existing plantations that are eager to follow the
newly emerging protocol to guarantee the fu-
                                                         Then advertise in the
ture harvesting of their forests. There are also a       STFFN newsletter...
number of landholders waiting to prepare ecol-
ogically sustainable forest management plans,
so they can begin sensible, yet commercial ex-       The STFFN Newsletter
traction of wood products from their remnant
native forest estates. The slow development of       goes out to more that 650
the formal PVP processes is effectively putting      members throughout the
private native forestry investment on the back
burner.                                              Southern Tablelands. The
                                                     newsletter is read by many
Unfortunately the beginning of new change
relating to the preparation of PVPs and all          interested tree growers
other plans relating to the use of trees on pri-     and wood users. Advertis-
vate property is not foreseeable in the very
near future. Landholders eager to get started        ing is cheap so call Ian on
are a bit stuck at the moment and just have to       0412 195 499 for more in-
sit tight. Exactly how the PVP process will be
conducted is still unsure, but STFFN is demon-       formation. The STFFN
strating to CMAs in SE NSW that we can play          Newsletter is a great way
a key role, especially where trees are planned
for commercial use.                                  to advertise your business.
   Plantation forests vs. stream flow
In recent times concerns have been raised regarding the impact plantations forests have on catch-
ment water yield, especially in the Murray/Darling Basin. Remarks by some individuals go to the
tune of, “Plantations are marching all over the landscape sucking up precious water resources”. This
is just not true, as only about 2% of private farm land in Australia at present is covered by commer-
cial plantations.

Tree cover does reduce stream flow as compared with grassy covered catchments, but the impact
can vary depending on where in the catchment plantations are grown. According to the National
Forest Inventory at BRS, stream flow reduction effects will be greatest where plantations are estab-
lished adjacent to water courses. Interception plantings near creeks is of course a good option in
catchments that yield high salt loads, such as a large area of the Yass Valley.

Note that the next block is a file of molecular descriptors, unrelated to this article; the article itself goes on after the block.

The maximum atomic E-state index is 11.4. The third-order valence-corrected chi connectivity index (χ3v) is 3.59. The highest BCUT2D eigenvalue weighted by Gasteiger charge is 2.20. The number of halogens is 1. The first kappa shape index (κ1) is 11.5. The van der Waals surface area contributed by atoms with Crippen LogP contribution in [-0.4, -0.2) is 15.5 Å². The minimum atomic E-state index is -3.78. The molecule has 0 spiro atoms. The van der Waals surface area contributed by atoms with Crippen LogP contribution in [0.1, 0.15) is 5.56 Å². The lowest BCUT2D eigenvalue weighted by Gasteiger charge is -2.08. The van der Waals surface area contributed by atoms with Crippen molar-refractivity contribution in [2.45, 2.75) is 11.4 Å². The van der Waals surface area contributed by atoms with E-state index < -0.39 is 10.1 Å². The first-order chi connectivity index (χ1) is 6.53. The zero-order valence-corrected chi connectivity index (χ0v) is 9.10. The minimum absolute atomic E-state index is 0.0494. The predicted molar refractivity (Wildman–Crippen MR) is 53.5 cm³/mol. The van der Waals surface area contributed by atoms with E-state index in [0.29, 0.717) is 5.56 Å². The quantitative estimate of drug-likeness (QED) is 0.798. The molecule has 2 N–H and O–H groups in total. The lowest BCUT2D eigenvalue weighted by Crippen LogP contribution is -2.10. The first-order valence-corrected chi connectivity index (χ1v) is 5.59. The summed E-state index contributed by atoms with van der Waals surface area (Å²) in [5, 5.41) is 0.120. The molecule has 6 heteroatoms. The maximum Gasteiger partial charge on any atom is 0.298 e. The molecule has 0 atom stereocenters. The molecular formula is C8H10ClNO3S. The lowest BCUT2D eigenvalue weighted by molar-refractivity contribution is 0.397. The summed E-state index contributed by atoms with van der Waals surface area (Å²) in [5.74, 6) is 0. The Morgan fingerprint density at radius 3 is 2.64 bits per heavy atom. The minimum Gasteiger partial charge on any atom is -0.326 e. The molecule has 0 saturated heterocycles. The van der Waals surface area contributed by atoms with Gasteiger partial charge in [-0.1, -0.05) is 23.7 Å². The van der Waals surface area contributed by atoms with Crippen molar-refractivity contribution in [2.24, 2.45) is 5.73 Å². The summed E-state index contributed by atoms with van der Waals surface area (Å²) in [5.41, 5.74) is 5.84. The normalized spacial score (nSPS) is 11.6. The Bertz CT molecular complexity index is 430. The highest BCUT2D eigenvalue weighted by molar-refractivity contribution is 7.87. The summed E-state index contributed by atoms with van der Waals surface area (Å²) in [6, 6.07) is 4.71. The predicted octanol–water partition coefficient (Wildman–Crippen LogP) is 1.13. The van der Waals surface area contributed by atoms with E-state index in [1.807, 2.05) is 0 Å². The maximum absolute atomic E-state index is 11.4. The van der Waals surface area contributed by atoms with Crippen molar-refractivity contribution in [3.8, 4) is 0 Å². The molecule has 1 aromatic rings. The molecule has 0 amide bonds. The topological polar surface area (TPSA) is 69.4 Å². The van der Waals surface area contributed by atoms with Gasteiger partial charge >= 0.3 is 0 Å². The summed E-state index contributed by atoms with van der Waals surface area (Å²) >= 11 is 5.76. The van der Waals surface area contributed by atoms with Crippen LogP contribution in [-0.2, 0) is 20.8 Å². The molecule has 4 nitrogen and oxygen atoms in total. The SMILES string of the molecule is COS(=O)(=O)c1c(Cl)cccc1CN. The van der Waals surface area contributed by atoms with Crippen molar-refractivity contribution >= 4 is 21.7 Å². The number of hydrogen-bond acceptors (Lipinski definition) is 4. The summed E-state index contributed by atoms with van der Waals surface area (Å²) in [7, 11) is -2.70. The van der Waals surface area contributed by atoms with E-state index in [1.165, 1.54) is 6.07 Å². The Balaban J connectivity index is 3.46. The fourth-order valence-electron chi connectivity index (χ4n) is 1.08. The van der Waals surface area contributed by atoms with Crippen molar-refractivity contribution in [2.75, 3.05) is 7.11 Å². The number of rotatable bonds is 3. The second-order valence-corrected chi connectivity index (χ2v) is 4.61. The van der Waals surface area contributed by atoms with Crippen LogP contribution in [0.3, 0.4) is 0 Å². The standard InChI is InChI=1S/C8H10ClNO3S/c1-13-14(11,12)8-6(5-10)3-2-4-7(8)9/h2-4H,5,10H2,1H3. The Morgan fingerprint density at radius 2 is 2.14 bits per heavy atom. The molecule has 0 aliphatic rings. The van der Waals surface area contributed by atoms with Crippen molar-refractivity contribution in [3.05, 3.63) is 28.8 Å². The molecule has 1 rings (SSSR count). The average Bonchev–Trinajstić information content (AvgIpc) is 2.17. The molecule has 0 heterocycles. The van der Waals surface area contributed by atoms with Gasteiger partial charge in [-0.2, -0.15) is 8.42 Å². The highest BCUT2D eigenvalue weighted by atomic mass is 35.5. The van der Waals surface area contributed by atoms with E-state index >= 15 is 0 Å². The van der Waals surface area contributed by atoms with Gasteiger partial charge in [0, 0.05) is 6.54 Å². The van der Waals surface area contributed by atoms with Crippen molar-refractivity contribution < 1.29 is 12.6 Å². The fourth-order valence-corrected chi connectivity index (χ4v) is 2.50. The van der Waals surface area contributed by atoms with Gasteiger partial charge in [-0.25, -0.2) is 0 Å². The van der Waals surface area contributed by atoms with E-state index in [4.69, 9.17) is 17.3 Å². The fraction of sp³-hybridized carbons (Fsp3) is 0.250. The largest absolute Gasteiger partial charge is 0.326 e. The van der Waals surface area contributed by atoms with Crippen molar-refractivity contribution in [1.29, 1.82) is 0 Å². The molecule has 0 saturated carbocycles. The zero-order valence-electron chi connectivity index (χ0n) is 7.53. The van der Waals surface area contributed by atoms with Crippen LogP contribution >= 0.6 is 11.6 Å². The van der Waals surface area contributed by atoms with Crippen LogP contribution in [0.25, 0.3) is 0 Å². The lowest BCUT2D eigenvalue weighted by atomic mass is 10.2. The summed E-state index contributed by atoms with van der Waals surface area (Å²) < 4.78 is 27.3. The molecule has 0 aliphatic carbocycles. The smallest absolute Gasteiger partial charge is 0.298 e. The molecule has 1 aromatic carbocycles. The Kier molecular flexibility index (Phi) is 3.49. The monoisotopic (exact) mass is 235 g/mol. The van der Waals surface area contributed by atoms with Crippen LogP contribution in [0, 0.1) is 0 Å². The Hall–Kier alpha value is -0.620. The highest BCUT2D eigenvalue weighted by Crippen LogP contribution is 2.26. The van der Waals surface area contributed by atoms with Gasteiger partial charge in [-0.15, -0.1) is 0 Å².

To minimize the effect a plantation can have in reducing stream flow, plant well away from creeks
and drainage areas. Planting hill tops and higher slopes is considered to have only a small net effect
on changing flow patterns. Some evidence suggests though that planting hill tops will help lower
ground water tables and therefore could lessen the effect of dryland salinity down slope. Of course,
the poorer tree growing sites are generally found on the hills and slopes, so the growing capacity
and therefore commercial potential of these sites is often much less than the lower slopes and areas
adjacent to streams.

The National Forest Inventory also considers that catchment water yield will only change where
significantly large impacts to the catchment take place. These impacts effectively include a range of
landuse change, from rural/residential development (increased dams), more intensive forms of crop-
ping or possibly a broadscale shift into plantation establishment. If water yield is an issue in your
catchment, then broadscale landuse change may not be desirable, where small strategically placed
plantations that complement existing farm practices will very doubtfully impact net stream flow at
all.




                                                                               To contact us:

                                                                          STFFN Coordinator
                                                                              Ian McArthur
                                                             PO Box 3656, Weston Creek ACT 2611
                                                                                  P. 0412 195 499
                                                                              stffn@bigpond.com

                                                                            STFFN Contractor
                                                                                 James Gray
                                                                  PO Box 1067, Dickson ACT 2602
                                                                                P. (02) 6242 1960
                                                                      arbustus@velocitynet.com.au